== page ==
Chapter

Justice

P. R. Cavill

in The English Parliaments of Henry VII 1485-1504

Published in print August 2009 | ISBN: 9780199573837
Published online September 2009 | e-ISBN: 9780191721878 | DOI: http://dx.doi.org/10.1093/acprof:oso/9780199573837.003.0004

Series: Oxford Historical Monographs

Justice

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Chapter 3 sets the enactment and enforcement of parliamentary legislation within the framework of the crown's responsibility to dispense justice and to uphold the law. It first discusses contextual factors that influenced the content and scope of royal law‐making. Next it identifies the problems law reform and discusses the remedies it designed in the light of theory and practice. Particular attention is paid to the judicial role of the royal council. Responses in parliament to reforms are interpreted through the principles of equity and due process. Then the crown's interest in enforcing the financial penalties laid down in statutory regulations is discussed. Particular notice is given to the role of informers. In conclusion, contemporary criticism of royal policy is considered.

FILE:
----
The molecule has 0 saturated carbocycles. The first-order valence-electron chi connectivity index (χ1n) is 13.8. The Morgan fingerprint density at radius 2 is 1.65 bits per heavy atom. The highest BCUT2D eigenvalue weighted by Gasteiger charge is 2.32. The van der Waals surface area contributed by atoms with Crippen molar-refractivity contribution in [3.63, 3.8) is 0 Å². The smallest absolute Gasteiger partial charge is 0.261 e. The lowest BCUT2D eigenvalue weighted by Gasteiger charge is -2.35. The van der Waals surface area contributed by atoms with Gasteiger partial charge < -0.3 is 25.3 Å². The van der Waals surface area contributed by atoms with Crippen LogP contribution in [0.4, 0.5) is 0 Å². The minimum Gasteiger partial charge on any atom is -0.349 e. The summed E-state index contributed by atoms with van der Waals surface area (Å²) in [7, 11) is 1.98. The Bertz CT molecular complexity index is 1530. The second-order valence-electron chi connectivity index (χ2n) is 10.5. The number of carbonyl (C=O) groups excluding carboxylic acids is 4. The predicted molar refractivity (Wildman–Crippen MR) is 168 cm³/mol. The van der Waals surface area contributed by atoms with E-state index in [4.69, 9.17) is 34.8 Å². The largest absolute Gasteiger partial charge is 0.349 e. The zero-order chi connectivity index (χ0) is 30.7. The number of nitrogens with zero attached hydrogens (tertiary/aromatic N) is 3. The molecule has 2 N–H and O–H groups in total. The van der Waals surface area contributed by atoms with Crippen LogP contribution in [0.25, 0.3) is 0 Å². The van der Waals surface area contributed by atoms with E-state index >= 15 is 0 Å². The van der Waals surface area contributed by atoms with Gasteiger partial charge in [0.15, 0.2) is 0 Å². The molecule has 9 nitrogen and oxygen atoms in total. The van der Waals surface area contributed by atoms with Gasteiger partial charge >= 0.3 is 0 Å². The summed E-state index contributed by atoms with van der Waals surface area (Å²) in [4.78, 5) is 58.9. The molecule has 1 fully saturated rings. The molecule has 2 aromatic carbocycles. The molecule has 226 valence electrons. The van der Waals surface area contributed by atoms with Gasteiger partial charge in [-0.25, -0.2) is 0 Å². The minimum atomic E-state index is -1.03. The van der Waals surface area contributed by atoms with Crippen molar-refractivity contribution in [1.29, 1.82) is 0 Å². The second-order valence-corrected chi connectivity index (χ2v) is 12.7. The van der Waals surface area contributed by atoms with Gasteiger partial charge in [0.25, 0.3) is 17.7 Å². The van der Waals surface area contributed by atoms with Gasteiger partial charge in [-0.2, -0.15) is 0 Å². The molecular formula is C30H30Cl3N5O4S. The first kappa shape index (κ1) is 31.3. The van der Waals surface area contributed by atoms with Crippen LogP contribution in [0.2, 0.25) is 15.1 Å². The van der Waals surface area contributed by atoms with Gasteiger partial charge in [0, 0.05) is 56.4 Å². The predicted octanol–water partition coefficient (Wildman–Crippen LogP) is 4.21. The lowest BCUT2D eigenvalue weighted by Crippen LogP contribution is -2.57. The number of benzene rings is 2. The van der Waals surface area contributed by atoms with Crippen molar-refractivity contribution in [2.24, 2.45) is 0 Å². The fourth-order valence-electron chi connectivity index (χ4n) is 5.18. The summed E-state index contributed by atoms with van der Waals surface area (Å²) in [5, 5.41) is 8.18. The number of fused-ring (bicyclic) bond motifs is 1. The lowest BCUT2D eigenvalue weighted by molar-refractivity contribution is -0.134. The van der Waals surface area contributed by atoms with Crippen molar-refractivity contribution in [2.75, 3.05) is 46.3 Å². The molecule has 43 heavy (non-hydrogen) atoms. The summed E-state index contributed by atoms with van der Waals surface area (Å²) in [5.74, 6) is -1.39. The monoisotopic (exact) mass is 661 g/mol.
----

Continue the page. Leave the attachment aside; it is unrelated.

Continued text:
Keywords: law-making; law reform; royal council; equity; due process; financial penalties; informers

Chapter.  13340 words. 

Subjects: Early Modern History (1500 to 1700)

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